- Improving Water Quality on the Gettysburg Battlefield
- “The enemy were on the gun and limber…” Gunner John Norwood’s narrow escape at Gettysburg.
- Announcing the Great Task Youth Leadership Experience!
- The Curious Story of a Long Lost Valentine’s Day Poem
- Standing Where They Stood – Looking Through Windows in Time
Category Archives: Civilians
In comparison to other farm houses in rural Adams County in 1863, the home of Lydia Leister was non-descript. The wood frame and clapboarded house was very compact and humble, situated on a small, 9-acre farm that included a log barn, … Continue reading
This week for three days, June 4 through June 6, leaders from across the country have gathered in Gettysburg for a summit to promote large scale national service, either military or civilian. The effort is known as the Franklin Project, … Continue reading
In honor of women’s history month and International Women’s Day on March 8, I am setting aside our series about 2014 goals to reflect on a few of the women of Gettysburg and the role they played in the struggle … Continue reading
This is the third post on the Gettysburg battlefield farms. This post will cover the compensations claims made by Francis Ogden, John Rose, and George Rose. It offers a window into the confusion residents faced after the battle as … Continue reading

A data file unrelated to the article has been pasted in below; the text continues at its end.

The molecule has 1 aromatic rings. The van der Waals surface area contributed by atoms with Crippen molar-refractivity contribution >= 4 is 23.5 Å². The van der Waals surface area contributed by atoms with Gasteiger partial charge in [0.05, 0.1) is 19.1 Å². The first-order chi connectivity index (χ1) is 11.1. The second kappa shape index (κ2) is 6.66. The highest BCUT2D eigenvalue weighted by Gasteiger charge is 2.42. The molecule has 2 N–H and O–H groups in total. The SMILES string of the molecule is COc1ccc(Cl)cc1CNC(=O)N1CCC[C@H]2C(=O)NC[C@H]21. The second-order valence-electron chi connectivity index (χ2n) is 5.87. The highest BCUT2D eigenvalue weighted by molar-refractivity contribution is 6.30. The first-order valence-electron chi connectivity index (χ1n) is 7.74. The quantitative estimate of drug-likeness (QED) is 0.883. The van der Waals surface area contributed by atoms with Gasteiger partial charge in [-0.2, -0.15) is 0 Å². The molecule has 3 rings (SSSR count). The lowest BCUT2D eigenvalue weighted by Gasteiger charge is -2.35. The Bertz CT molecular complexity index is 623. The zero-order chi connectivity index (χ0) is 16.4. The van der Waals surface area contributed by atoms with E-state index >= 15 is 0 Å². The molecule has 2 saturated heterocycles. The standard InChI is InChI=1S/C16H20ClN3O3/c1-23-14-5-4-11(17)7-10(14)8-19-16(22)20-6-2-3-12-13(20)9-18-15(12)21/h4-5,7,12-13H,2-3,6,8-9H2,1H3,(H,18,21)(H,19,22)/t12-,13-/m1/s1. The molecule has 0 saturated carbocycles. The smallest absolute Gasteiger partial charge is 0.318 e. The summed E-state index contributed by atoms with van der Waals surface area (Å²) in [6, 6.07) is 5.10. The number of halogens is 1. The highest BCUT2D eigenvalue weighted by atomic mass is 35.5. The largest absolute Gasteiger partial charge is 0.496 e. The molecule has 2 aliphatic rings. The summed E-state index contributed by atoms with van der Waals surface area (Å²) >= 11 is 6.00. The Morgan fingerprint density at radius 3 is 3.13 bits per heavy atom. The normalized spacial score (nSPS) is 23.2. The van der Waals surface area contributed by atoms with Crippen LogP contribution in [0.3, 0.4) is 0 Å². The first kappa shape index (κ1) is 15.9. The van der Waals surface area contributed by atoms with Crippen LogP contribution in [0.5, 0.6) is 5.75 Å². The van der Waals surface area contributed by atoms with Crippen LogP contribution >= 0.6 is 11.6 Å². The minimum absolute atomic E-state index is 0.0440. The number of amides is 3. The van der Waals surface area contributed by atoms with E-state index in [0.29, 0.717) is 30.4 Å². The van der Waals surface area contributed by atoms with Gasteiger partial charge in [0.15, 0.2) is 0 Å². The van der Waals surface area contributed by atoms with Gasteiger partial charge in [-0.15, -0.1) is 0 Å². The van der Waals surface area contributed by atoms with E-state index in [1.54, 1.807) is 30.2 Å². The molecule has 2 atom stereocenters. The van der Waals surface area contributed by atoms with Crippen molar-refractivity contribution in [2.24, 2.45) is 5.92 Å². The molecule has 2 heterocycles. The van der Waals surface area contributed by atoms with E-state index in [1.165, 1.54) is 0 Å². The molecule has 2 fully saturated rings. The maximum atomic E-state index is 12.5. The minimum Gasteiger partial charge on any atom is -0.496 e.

Alexander Gardner, Timothy O’Sullivan and James F. Gibson were photographers. Gardner had managed the Washington, D.C. branch of Matthew Brady’s photographic gallery from 1860 to 1863, when he left to establish his own studio in the city. When news … Continue reading
In my last post we met Captain W. Willard Smith, an assistant quartermaster who was sent to Gettysburg after the battle, along with Captain Henry B. Blood, another quartermaster, to see to the clean-up of the field and recovery … Continue reading
Gettysburg National Military Park Rangers, interns, and volunteers are frequently asked a series of questions by visitors starting with: Where are the Confederate dead buried? Many of these visitors have walked through the Soldiers’ National Cemetery where they noticed the … Continue reading
Eliza W. Farnham was a woman who did not just advocate for reform and help to the poor and dispossessed. She lived her beliefs – vigorously. Born in 1815 in Rensselaerville, New York, she spent part of her life … Continue reading